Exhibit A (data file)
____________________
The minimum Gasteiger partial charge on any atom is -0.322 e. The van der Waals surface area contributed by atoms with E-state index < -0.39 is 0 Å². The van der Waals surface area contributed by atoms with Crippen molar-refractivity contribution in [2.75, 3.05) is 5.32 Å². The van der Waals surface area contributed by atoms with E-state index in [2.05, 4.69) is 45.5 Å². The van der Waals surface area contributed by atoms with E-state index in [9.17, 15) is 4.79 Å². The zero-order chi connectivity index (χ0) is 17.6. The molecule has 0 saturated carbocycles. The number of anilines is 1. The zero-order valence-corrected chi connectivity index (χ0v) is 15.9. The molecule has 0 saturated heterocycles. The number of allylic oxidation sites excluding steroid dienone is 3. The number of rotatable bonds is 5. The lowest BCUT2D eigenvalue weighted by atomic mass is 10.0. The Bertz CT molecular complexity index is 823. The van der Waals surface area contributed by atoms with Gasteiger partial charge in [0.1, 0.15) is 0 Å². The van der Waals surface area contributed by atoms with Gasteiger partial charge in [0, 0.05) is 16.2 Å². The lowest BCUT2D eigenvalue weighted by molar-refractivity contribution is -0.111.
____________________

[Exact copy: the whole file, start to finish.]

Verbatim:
The minimum Gasteiger partial charge on any atom is -0.322 e. The van der Waals surface area contributed by atoms with E-state index < -0.39 is 0 Å². The van der Waals surface area contributed by atoms with Crippen molar-refractivity contribution in [2.75, 3.05) is 5.32 Å². The van der Waals surface area contributed by atoms with E-state index in [2.05, 4.69) is 45.5 Å². The van der Waals surface area contributed by atoms with E-state index in [9.17, 15) is 4.79 Å². The zero-order chi connectivity index (χ0) is 17.6. The molecule has 0 saturated carbocycles. The number of anilines is 1. The zero-order valence-corrected chi connectivity index (χ0v) is 15.9. The molecule has 0 saturated heterocycles. The number of allylic oxidation sites excluding steroid dienone is 3. The number of rotatable bonds is 5. The lowest BCUT2D eigenvalue weighted by atomic mass is 10.0. The Bertz CT molecular complexity index is 823. The van der Waals surface area contributed by atoms with Gasteiger partial charge in [0.1, 0.15) is 0 Å². The van der Waals surface area contributed by atoms with Gasteiger partial charge in [0, 0.05) is 16.2 Å². The lowest BCUT2D eigenvalue weighted by molar-refractivity contribution is -0.111.